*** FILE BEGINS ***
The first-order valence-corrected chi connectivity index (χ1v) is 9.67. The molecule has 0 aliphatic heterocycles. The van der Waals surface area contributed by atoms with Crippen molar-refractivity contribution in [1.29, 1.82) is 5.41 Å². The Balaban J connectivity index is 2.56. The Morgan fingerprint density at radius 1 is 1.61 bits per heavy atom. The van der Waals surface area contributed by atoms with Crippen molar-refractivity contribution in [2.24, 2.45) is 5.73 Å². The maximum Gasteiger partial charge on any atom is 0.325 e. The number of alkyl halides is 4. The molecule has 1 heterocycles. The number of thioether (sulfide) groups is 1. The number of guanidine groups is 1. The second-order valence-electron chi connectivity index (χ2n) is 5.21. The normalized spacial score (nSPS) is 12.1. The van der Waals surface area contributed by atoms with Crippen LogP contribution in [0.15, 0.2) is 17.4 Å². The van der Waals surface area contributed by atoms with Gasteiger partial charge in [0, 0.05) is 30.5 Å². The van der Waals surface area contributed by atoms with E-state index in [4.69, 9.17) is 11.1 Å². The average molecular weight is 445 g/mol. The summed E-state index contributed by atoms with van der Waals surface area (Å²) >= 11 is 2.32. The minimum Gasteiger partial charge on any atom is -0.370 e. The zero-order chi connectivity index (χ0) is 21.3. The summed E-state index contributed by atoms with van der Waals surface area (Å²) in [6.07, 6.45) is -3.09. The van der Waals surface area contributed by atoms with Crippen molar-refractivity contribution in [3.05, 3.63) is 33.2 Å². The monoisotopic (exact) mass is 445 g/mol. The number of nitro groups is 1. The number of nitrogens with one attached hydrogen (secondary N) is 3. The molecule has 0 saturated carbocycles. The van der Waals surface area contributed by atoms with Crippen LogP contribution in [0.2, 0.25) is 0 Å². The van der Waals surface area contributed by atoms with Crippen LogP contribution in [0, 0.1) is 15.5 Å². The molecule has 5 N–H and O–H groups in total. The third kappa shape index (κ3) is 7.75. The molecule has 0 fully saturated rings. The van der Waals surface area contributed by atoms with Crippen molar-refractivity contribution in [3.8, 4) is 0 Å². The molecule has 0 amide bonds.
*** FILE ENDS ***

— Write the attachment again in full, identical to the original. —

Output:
The first-order valence-corrected chi connectivity index (χ1v) is 9.67. The molecule has 0 aliphatic heterocycles. The van der Waals surface area contributed by atoms with Crippen molar-refractivity contribution in [1.29, 1.82) is 5.41 Å². The Balaban J connectivity index is 2.56. The Morgan fingerprint density at radius 1 is 1.61 bits per heavy atom. The van der Waals surface area contributed by atoms with Crippen molar-refractivity contribution in [2.24, 2.45) is 5.73 Å². The maximum Gasteiger partial charge on any atom is 0.325 e. The number of alkyl halides is 4. The molecule has 1 heterocycles. The number of thioether (sulfide) groups is 1. The number of guanidine groups is 1. The second-order valence-electron chi connectivity index (χ2n) is 5.21. The normalized spacial score (nSPS) is 12.1. The van der Waals surface area contributed by atoms with Crippen LogP contribution in [0.15, 0.2) is 17.4 Å². The van der Waals surface area contributed by atoms with Gasteiger partial charge in [0, 0.05) is 30.5 Å². The van der Waals surface area contributed by atoms with E-state index in [4.69, 9.17) is 11.1 Å². The average molecular weight is 445 g/mol. The summed E-state index contributed by atoms with van der Waals surface area (Å²) >= 11 is 2.32. The minimum Gasteiger partial charge on any atom is -0.370 e. The zero-order chi connectivity index (χ0) is 21.3. The summed E-state index contributed by atoms with van der Waals surface area (Å²) in [6.07, 6.45) is -3.09. The van der Waals surface area contributed by atoms with Crippen molar-refractivity contribution in [3.05, 3.63) is 33.2 Å². The monoisotopic (exact) mass is 445 g/mol. The number of nitro groups is 1. The number of nitrogens with one attached hydrogen (secondary N) is 3. The molecule has 0 saturated carbocycles. The van der Waals surface area contributed by atoms with Crippen LogP contribution in [0.2, 0.25) is 0 Å². The van der Waals surface area contributed by atoms with Crippen LogP contribution in [0, 0.1) is 15.5 Å². The molecule has 5 N–H and O–H groups in total. The third kappa shape index (κ3) is 7.75. The molecule has 0 fully saturated rings. The van der Waals surface area contributed by atoms with Crippen molar-refractivity contribution in [3.8, 4) is 0 Å². The molecule has 0 amide bonds.